The order does not define what it means to be “from” one of these countries – it presumably includes nationals and passport-holders. However, even if you do not hold a passport from one these designated countries, it is recommended that you do not travel to them during the suspension, as returning to the U.S. may be constituted coming “from” a designated country.

At this time, use of Advance Parole for adjustment of status applicants has not been limited (with the exception of travel from the countries designated above). However, President Trump has indicated that he will look into use of Advance Parole, and could, if he chooses, limit its use to “humanitarian and public benefit purposes,” to be reviewed on a case-by-case basis. Use of Advance Parole therefore may potentially be limited in the future.

Furthermore, the executive order suspends the Visa Interview Waiver Program, which allowed certain visa-holders to renew their visa at a consulate via dropbox and forego an in-person interview. The suspension of the waiver program is expected to greatly increase already backlogged visa processing at U.S. consulates abroad. Visa holders who are planning to travel and need to apply for a visa stamp should strongly reconsider, as issuance of 221g forms and indefinite processing times are expected. .

 

The Trump Administration has long been in favor of stricter immigration policies and reform, with the President recently stating that the H-1B program is “neither high-skilled nor immigration: these are temporary foreign workers, imported from abroad, for the explicit purpose of substituting for American workers at a lower pay… I will end forever the use of the H-1B as a cheap labor program, and institute an absolute requirement to hire American workers first for every visa and immigration program. No exceptions [sic]”. It is therefore not surprising that he would recommend Sen. Jeff Sessions – R to be his Attorney General. Sessions has been described as “amnesty’s worst enemy”, referred to H-1B visas as a “Tremendous Threat” to skilled American workers, and has opposed nearly every immigration bill that has been presented to the senate, notably targeting legal immigration.  He vehemently opposes the H-1B visa program, which is geared towards improving American entrepreneurship and innovation through hiring temporary guest workers skilled in science, math, and technology to fill positions in industries that are severely lacking.

With Sessions’ appointment being finalized any day, and the next 100 days of Trump’s administration putting into full swing some of his campaign promises, it is important to examine what this could mean for legal immigration, and the H-1B visa program. Without H-1B, STEM industries would take the hardest hit as even with the current program, there is still a severe lack in the high- skilled workers so desperately needed for the industries to operate, and continue to grow globally. With more growth comes more need for talent, more innovation, and more technological advancements. The idea that these jobs are being outsourced or taken away from American STEM employees is erroneous. Americans are already working in these positions, there is still a need, and therefore the gaps are filled with temporary H-1B visa employees.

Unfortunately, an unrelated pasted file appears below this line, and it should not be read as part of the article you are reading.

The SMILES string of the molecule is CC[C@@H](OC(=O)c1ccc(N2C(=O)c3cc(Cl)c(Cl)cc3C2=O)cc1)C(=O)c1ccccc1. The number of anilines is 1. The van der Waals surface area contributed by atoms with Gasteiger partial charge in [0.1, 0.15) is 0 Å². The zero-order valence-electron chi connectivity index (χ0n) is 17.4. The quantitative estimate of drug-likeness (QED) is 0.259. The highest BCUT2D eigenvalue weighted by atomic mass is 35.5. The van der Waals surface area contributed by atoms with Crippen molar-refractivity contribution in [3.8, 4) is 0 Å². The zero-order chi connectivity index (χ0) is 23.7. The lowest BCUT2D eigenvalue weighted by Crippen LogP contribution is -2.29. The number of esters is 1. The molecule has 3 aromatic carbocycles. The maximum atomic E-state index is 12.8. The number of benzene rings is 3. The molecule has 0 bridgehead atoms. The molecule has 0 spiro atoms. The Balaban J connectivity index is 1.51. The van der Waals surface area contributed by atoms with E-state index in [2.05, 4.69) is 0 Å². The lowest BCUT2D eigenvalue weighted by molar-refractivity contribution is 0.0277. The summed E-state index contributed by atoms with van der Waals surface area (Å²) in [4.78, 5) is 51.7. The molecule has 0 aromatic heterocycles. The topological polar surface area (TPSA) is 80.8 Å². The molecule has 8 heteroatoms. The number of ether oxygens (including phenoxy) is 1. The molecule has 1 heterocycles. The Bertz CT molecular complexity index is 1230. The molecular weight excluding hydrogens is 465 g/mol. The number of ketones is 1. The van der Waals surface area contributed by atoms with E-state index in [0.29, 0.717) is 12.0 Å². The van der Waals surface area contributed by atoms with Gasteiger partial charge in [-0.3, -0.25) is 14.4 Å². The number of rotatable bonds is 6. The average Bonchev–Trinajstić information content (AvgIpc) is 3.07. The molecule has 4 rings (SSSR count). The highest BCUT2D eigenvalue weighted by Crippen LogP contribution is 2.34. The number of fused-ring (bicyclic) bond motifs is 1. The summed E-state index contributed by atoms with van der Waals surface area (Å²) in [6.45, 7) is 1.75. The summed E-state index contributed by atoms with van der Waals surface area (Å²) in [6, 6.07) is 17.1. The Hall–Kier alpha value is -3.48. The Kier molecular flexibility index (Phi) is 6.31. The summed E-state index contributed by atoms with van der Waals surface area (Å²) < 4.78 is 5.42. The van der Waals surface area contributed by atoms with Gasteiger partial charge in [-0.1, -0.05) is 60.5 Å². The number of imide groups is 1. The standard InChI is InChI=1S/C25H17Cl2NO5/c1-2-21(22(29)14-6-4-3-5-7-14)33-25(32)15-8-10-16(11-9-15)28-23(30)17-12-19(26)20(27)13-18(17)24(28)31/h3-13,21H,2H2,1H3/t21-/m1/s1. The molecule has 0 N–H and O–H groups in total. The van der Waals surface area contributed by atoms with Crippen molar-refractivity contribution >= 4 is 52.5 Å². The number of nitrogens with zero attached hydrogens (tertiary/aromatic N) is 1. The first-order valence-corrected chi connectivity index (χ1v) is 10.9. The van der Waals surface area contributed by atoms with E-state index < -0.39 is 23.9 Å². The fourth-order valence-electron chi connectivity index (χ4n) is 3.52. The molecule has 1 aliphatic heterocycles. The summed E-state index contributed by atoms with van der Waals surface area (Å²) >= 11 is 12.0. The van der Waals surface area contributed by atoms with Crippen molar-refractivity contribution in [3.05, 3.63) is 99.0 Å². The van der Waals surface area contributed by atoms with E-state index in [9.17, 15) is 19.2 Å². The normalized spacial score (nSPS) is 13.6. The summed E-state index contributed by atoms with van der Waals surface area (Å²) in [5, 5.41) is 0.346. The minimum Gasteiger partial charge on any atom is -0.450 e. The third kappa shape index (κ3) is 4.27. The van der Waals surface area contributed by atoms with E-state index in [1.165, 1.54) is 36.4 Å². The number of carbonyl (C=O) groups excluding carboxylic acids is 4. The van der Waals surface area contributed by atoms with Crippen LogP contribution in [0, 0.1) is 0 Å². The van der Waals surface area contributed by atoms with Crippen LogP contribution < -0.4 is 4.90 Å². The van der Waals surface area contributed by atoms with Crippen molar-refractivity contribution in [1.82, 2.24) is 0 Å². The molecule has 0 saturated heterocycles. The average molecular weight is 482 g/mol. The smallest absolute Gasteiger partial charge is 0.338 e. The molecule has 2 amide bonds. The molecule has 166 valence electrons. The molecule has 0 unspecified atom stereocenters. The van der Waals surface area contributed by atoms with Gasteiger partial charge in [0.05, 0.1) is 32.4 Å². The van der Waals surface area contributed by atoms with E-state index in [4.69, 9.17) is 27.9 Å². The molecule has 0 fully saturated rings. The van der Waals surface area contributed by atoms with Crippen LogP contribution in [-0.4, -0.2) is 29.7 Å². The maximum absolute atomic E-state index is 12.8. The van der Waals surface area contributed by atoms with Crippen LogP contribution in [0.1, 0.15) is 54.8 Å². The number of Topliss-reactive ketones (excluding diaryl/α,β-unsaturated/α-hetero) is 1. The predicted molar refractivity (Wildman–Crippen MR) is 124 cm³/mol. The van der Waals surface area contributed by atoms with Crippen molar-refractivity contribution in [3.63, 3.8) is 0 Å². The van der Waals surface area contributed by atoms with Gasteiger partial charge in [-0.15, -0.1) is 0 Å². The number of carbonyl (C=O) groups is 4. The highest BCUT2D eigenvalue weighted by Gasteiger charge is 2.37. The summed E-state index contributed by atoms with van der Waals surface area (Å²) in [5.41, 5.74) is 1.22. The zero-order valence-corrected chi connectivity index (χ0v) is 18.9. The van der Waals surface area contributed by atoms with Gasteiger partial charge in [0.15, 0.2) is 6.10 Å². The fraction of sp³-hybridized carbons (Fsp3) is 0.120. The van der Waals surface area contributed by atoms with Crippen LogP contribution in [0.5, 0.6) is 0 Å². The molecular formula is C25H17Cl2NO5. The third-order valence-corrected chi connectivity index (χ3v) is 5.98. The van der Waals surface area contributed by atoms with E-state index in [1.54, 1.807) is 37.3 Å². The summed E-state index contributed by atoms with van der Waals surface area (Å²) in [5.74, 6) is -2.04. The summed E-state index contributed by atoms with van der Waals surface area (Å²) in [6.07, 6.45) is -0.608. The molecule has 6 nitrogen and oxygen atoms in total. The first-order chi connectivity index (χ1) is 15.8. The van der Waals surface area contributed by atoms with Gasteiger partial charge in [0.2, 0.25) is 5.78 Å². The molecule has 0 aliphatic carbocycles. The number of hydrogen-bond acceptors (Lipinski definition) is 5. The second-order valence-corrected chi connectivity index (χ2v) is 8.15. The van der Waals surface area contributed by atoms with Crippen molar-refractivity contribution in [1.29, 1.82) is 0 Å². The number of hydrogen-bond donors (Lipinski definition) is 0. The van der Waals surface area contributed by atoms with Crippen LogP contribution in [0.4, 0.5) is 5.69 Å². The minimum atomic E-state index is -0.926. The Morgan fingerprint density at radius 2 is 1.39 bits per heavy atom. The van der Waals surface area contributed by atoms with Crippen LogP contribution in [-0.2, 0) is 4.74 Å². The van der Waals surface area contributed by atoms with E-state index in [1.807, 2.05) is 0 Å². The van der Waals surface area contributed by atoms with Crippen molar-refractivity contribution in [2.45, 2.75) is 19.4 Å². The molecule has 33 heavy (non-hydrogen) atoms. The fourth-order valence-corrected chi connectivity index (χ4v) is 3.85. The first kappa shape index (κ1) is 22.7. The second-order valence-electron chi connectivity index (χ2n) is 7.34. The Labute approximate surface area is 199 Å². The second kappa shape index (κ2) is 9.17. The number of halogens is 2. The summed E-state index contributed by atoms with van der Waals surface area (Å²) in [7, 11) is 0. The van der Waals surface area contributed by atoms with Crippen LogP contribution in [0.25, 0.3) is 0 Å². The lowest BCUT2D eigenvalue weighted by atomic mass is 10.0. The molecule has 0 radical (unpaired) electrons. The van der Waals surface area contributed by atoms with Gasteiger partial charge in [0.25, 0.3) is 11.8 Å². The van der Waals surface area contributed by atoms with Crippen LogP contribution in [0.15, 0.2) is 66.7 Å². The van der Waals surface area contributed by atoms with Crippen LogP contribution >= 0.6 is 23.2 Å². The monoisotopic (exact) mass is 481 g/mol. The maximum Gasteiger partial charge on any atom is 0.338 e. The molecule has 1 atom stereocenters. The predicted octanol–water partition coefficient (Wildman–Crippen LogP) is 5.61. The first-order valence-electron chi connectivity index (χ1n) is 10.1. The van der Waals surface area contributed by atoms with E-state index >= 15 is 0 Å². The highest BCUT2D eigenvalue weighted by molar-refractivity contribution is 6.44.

Critics to Sessions and Trump’s plans for severely limiting the number of H-1B visas granted, and potentially removing the program altogether state that it would in fact hurt American workers. If companies cannot fill in the gaps with reasonably attainable H-1B visas, they may ship more, if not all jobs overseas. Tech giants, notably CEO of Facebook Mark Zuckerberg, with bipartisan support remain committed to a more liberal immigration policy as they directly see the need for more STEM workers and recognize the talents that immigrants bring to the US.

Forty percent of Fortune 500 companies were founded by foreign-born immigrants or their children. With President Trump and Jeff Sessions plans to severely damage the H-1B and other visa programs, America, and the world will in fact feel the repercussions of this stolen potential.

 

Works Cited 

Anderson, Stuart. "40 Percent of Fortune 500 Companies Founded by Immigrants or Their Children." Forbes. Forbes Magazine, 25 Oct. 2011. Web. 26 Jan. 2017. 

Hansen, Louis. "H-1B Visa Program Faces Uncertain Future in Trump Era." The Mercury News. The Mercury News, 25 Jan. 2017. Web. 26 Jan. 2017. 

"Immigration." Donald J Trump for President. N.p., n.d. Web. 26 Jan. 2017. 

Nazarian, Adelle. "Jeff Sessions: H-1B Visas 'Tremendous Threat' to American Professionals." Govtslaves.info. N.p., 02 Nov. 2015. Web. 26 Jan. 2017. 

Phillips, Amber. "10 Things to Know about Sen. Jeff Sessions, Donald Trump’s Pick for Attorney General." The Washington Post. WP Company, n.d. Web. 26 Jan. 2017. 

Shaw, Adam. "Businesses Brace for Trump Decision on H-1B Visas in Wake of Sessions Pick." Fox News. FOX News Network, 25 Nov. 2016. Web. 26 Jan. 2017.